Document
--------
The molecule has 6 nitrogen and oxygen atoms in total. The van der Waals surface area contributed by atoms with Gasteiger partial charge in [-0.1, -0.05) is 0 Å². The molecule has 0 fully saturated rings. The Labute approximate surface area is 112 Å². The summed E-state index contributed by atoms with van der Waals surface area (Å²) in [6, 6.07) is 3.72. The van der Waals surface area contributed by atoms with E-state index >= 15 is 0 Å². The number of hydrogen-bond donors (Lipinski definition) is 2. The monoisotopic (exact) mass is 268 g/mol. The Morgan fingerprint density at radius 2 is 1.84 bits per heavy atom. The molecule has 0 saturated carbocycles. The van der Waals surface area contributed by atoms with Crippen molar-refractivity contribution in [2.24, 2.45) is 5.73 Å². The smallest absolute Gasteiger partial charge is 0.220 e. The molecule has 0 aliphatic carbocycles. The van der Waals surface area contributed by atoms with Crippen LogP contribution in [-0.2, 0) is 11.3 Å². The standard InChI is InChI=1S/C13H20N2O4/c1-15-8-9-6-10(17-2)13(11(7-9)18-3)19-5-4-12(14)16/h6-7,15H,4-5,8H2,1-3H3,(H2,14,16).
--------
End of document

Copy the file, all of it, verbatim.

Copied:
The molecule has 6 nitrogen and oxygen atoms in total. The van der Waals surface area contributed by atoms with Gasteiger partial charge in [-0.1, -0.05) is 0 Å². The molecule has 0 fully saturated rings. The Labute approximate surface area is 112 Å². The summed E-state index contributed by atoms with van der Waals surface area (Å²) in [6, 6.07) is 3.72. The van der Waals surface area contributed by atoms with E-state index >= 15 is 0 Å². The number of hydrogen-bond donors (Lipinski definition) is 2. The monoisotopic (exact) mass is 268 g/mol. The Morgan fingerprint density at radius 2 is 1.84 bits per heavy atom. The molecule has 0 saturated carbocycles. The van der Waals surface area contributed by atoms with Crippen molar-refractivity contribution in [2.24, 2.45) is 5.73 Å². The smallest absolute Gasteiger partial charge is 0.220 e. The molecule has 0 aliphatic carbocycles. The van der Waals surface area contributed by atoms with Crippen LogP contribution in [-0.2, 0) is 11.3 Å². The standard InChI is InChI=1S/C13H20N2O4/c1-15-8-9-6-10(17-2)13(11(7-9)18-3)19-5-4-12(14)16/h6-7,15H,4-5,8H2,1-3H3,(H2,14,16).